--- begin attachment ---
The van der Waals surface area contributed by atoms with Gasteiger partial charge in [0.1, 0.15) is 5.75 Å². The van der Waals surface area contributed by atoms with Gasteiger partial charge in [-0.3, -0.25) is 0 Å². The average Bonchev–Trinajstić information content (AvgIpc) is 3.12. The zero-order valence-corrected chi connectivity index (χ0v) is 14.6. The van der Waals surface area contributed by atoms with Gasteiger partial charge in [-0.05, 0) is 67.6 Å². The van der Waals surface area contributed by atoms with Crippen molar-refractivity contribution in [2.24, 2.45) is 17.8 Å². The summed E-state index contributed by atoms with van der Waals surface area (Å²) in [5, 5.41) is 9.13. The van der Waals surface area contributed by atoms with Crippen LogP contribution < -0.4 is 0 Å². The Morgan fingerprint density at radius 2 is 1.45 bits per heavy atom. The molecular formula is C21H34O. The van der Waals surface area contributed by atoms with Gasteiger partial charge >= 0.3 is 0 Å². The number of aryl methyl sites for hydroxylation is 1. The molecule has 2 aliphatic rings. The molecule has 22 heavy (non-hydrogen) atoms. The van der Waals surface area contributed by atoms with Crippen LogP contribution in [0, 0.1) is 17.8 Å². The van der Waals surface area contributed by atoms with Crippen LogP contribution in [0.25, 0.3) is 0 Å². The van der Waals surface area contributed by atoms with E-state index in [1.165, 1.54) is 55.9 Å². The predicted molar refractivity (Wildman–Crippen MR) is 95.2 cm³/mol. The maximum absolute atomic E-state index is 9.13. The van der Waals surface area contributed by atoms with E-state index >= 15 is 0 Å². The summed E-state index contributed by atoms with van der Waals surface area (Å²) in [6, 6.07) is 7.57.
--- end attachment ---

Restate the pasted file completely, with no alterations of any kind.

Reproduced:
The van der Waals surface area contributed by atoms with Gasteiger partial charge in [0.1, 0.15) is 5.75 Å². The van der Waals surface area contributed by atoms with Gasteiger partial charge in [-0.3, -0.25) is 0 Å². The average Bonchev–Trinajstić information content (AvgIpc) is 3.12. The zero-order valence-corrected chi connectivity index (χ0v) is 14.6. The van der Waals surface area contributed by atoms with Gasteiger partial charge in [-0.05, 0) is 67.6 Å². The van der Waals surface area contributed by atoms with Crippen molar-refractivity contribution in [2.24, 2.45) is 17.8 Å². The summed E-state index contributed by atoms with van der Waals surface area (Å²) in [5, 5.41) is 9.13. The van der Waals surface area contributed by atoms with Crippen LogP contribution < -0.4 is 0 Å². The Morgan fingerprint density at radius 2 is 1.45 bits per heavy atom. The molecular formula is C21H34O. The van der Waals surface area contributed by atoms with Gasteiger partial charge >= 0.3 is 0 Å². The number of aryl methyl sites for hydroxylation is 1. The molecule has 2 aliphatic rings. The molecule has 22 heavy (non-hydrogen) atoms. The van der Waals surface area contributed by atoms with Crippen LogP contribution in [0, 0.1) is 17.8 Å². The van der Waals surface area contributed by atoms with Crippen LogP contribution in [0.25, 0.3) is 0 Å². The van der Waals surface area contributed by atoms with E-state index in [1.165, 1.54) is 55.9 Å². The predicted molar refractivity (Wildman–Crippen MR) is 95.2 cm³/mol. The maximum absolute atomic E-state index is 9.13. The van der Waals surface area contributed by atoms with E-state index >= 15 is 0 Å². The summed E-state index contributed by atoms with van der Waals surface area (Å²) in [6, 6.07) is 7.57.